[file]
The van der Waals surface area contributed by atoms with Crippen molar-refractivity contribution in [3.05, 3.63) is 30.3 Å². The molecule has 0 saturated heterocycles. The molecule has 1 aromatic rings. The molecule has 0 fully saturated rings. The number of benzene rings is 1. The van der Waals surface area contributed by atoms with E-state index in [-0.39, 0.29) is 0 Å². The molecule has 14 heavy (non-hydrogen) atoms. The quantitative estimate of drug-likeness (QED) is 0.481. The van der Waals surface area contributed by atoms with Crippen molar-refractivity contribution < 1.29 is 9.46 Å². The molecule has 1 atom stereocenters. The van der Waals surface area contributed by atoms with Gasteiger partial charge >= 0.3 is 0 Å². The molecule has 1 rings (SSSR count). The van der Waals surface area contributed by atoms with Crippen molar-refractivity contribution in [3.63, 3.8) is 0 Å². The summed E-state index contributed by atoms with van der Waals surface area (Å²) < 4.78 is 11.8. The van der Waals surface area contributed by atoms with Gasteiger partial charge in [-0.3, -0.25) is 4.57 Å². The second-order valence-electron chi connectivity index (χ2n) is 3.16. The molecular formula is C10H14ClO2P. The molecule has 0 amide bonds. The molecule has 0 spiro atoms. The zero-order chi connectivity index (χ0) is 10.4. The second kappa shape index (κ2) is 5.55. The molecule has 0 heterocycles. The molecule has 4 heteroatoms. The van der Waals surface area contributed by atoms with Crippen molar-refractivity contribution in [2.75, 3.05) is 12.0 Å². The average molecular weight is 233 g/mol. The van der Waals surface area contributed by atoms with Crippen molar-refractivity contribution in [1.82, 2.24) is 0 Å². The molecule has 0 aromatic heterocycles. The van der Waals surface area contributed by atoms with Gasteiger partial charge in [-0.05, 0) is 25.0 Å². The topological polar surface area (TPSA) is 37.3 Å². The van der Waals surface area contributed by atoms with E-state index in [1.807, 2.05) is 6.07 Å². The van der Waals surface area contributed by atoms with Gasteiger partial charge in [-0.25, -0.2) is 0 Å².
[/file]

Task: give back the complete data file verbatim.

The van der Waals surface area contributed by atoms with Crippen molar-refractivity contribution in [3.05, 3.63) is 30.3 Å². The molecule has 0 saturated heterocycles. The molecule has 1 aromatic rings. The molecule has 0 fully saturated rings. The number of benzene rings is 1. The van der Waals surface area contributed by atoms with E-state index in [-0.39, 0.29) is 0 Å². The molecule has 14 heavy (non-hydrogen) atoms. The quantitative estimate of drug-likeness (QED) is 0.481. The van der Waals surface area contributed by atoms with Crippen molar-refractivity contribution < 1.29 is 9.46 Å². The molecule has 1 atom stereocenters. The van der Waals surface area contributed by atoms with Gasteiger partial charge >= 0.3 is 0 Å². The molecule has 1 rings (SSSR count). The van der Waals surface area contributed by atoms with Crippen molar-refractivity contribution in [3.63, 3.8) is 0 Å². The summed E-state index contributed by atoms with van der Waals surface area (Å²) < 4.78 is 11.8. The van der Waals surface area contributed by atoms with Gasteiger partial charge in [-0.3, -0.25) is 4.57 Å². The second-order valence-electron chi connectivity index (χ2n) is 3.16. The molecular formula is C10H14ClO2P. The molecule has 0 amide bonds. The molecule has 0 spiro atoms. The zero-order chi connectivity index (χ0) is 10.4. The second kappa shape index (κ2) is 5.55. The molecule has 0 heterocycles. The molecule has 4 heteroatoms. The van der Waals surface area contributed by atoms with Crippen molar-refractivity contribution in [2.75, 3.05) is 12.0 Å². The average molecular weight is 233 g/mol. The van der Waals surface area contributed by atoms with Crippen molar-refractivity contribution in [1.82, 2.24) is 0 Å². The molecule has 0 aromatic heterocycles. The van der Waals surface area contributed by atoms with Gasteiger partial charge in [-0.05, 0) is 25.0 Å². The topological polar surface area (TPSA) is 37.3 Å². The van der Waals surface area contributed by atoms with E-state index in [1.807, 2.05) is 6.07 Å². The van der Waals surface area contributed by atoms with Gasteiger partial charge in [-0.25, -0.2) is 0 Å².